The history of Olympic triathlon
No sport has achieved Olympic status in so short a time as triathlon. Providing an invigorating challenge over three disciplines, the sport has been drumming up vastly increasing numbers of participants since the first ever race in 1974.
They say that San Diego is its birthplace. There, on September 25, 1974, the San Diego Mission Bay Track Club held a multisport event which took in a 10km run, 8km cycle and 500m swim: the first ever triathlon. 46 club members participated in the event, which had been dreamed up as an alternative to a track workout.
Fifteen years after this inaugural race, in 1989, triathlon had become one of the fastest growing sports in the world and the International Triathlon Union was founded in Avignon, France. The first official World Championships was held there the same year and the official ‘standard’ distance triathlon was set at a 1,500m swim, a 40km cycle and a 10km run.
The sport caught the attention of ultra talented athletes from other disciplines, who took no time in migrating over. Siri Lindley, who played and coached hockey and lacrosse at Princeton, competed in her first triathlon in 1992 and hit the professional ITU scene in 2001, winning six consecutive World Cup races and taking the World Championship title. Fellow American Sheila Taormina was the first woman to qualify for the Olympics in three different sports: swimming, triathlon and modern pentathlon. She came to triathlon after winning the 1996 Olympic gold medal in the 4x200m freestyle relay, placing 6th in Sydney and 23rd in Athens.
‘Standard’ distance became commonly known as ‘Olympic distance’ in the year 2000, when triathlon made its Olympic debut in Sydney. Held at the Sydney Opera House, a total of 100 athletes (48 female and 52 male) hit the water and, in a major boost to triathlon credibility, the race was televised. Such international recognition at the beginning of the millennium led to a worldwide boost in participants, supporters and funding for the sport.
Simon Whitfield of Canada won the men’s race in a time of 1:48:24, which remained the fastest triathlon time in an Olympic Games until 2012. Brigitte McMahon of Switzerland took gold in the women’s race in 2:00:40, which remained the fastest female time in an Olympics until 2008. Controversially, McMahon tested positive for EPO in 2005, but maintains that she did not begin doping until well after 2004.
Other Olympic triathlon legends
Hamish Carter, Athens 2004
Having competed in the inaugural Olympic triathlon in Sydney four years earlier, Hamish Carter took gold in Athens. Part of a then new guard of world-leading New Zealand triathletes, Carter won the race less than eight seconds ahead of fellow Kiwi Bevan Doherty. His professional triathlon career spanned 1992 to 2006, during which time he also won 12 ITU world cup races.
Kate Allen, Athens 2004
Originally from Geelong, Australia, Kate Allen gained Austrian citizenship in 2002 and raced under her new nationality in the 2004 Athens Olympics. She exited the water in 44th place in a field of 51 athletes and began picking competitors off bit by bit. Coming off the bike she was in 28th place and flew through the field on the run, overtaking the then leader, Australian athlete Loretta Harrop, less than 150m from the finish to claim gold.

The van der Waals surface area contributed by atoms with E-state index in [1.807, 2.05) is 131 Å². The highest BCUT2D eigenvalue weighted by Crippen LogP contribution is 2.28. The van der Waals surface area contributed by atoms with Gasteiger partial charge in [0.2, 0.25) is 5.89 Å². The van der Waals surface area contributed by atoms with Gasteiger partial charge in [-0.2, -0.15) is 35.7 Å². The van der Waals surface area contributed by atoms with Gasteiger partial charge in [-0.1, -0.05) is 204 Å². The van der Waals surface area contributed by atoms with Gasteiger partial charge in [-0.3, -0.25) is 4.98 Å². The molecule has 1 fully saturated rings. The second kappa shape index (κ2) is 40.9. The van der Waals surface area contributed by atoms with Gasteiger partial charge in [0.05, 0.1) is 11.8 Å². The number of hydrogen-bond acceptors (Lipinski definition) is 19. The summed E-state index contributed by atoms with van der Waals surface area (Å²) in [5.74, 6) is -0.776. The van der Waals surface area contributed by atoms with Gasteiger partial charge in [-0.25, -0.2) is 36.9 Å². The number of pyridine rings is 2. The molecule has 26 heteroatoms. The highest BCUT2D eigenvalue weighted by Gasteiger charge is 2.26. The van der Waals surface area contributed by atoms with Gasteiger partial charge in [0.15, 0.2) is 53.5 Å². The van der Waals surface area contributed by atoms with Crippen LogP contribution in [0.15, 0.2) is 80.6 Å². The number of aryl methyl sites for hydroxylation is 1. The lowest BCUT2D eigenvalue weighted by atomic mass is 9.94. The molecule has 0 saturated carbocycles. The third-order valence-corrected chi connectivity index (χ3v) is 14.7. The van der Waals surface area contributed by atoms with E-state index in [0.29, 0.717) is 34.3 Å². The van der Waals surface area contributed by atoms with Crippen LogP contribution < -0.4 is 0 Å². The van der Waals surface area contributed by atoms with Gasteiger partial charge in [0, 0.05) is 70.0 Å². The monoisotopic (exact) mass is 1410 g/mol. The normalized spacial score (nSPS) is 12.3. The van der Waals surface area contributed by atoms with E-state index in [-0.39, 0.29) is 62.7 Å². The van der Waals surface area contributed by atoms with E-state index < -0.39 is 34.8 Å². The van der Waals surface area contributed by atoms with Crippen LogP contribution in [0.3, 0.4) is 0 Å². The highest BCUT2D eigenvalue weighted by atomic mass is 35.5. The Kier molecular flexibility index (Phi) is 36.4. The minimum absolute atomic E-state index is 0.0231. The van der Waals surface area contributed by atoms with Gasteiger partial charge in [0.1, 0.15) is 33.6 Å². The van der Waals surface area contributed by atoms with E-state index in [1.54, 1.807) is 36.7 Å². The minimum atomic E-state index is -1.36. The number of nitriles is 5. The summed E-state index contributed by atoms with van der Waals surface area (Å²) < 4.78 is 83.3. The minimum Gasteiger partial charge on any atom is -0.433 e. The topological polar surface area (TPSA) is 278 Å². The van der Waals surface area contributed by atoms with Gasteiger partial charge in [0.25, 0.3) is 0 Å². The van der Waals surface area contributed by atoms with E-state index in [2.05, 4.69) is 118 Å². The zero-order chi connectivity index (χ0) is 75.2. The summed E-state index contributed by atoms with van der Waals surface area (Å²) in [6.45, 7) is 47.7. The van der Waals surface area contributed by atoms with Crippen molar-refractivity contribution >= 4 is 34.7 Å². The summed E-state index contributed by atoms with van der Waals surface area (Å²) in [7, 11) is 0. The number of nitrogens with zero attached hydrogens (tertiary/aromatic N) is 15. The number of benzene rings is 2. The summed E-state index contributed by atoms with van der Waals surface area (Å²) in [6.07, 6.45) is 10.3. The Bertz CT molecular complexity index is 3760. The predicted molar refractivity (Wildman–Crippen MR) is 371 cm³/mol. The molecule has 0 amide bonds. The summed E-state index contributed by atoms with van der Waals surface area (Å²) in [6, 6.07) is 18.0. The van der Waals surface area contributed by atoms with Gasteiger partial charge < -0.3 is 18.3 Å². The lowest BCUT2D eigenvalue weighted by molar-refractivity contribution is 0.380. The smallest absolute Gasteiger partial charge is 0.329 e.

Jan Frodeno, Beijing 2008
Arguably one of the most legendary athletes of all time, Jan Frodeno of Germany is not just an Olympic winner, but the reigning, three-time Ironman World Champion and Kona course record holder. His 2008 Olympic win put him on the map in a shock sprint finish with Olympic veteran Simon Whitfield, with both men beating out the predicted winner, Javier Gomez of Spain.
Emma Snowsill, 2008 Beijing
One of the greatest rivalries in triathlon history is that of Australia’s Emma Snowsill and Portuguese triathlete Vanessa Fernandez. Seemingly neck and neck in the run up to the 2008 Olympics, there was no telling who was going to take the title. Staying with the pack during the swim and bike, Snowsill made her move on the run, stretching to a final lead of one minute and seven seconds over Fernandez in second. She is now married to Frodeno.
Alistair Brownlee, 2012 London and 2016 Rio de Janeiro
The only triathlete to win the Olympic gold twice, Alistair Brownlee is the most decorated athlete in the sport. While his 2012 win was impressive, it wasn’t entirely surprising for the man who was dominating the sport at the time. It was returning from major ankle surgery to win in the following Rio Olympics that was his biggest test. While he has been focusing on Ironman distance for the past year, Brownlee recently announced on BBC sport that he intends to return to Olympic distance this year to defend his title in Tokyo.
Nicola Spirig, 2012 London
Six-time European champion, Nicola Spirig of Switzerland rose to the top of her game at the London Olympics. In a nail biting photo finish, she swept gold ahead of Lisa Norden of Sweden. Spirig was one of the most consistent athletes on the international circuit and returned to the 2016 games in Rio de Janeiro to claim silver. She is now focusing on long distance triathlon, recently setting the course record at Israman Eilat.
Gwen Jorgensen, 2016 Rio de Janeiro
American athlete Gwen Jorgensen had her breakout year in 2011, just in time to be selected for the London Olympics. Suffering a flat tyre on the course, she finished a disappointing 38th place. 2016 was her year and she ran her way to gold ahead of Spirig and Vicky Holland of Great Britain. Her sights are now set on running, and she has cited one of her goals as winning the marathon in the Tokyo Olympics this year. “Once I got the gold in Rio,” she told Runner’s World, “I felt like I accomplished everything I could in triathlon and was ready for a new chapter.”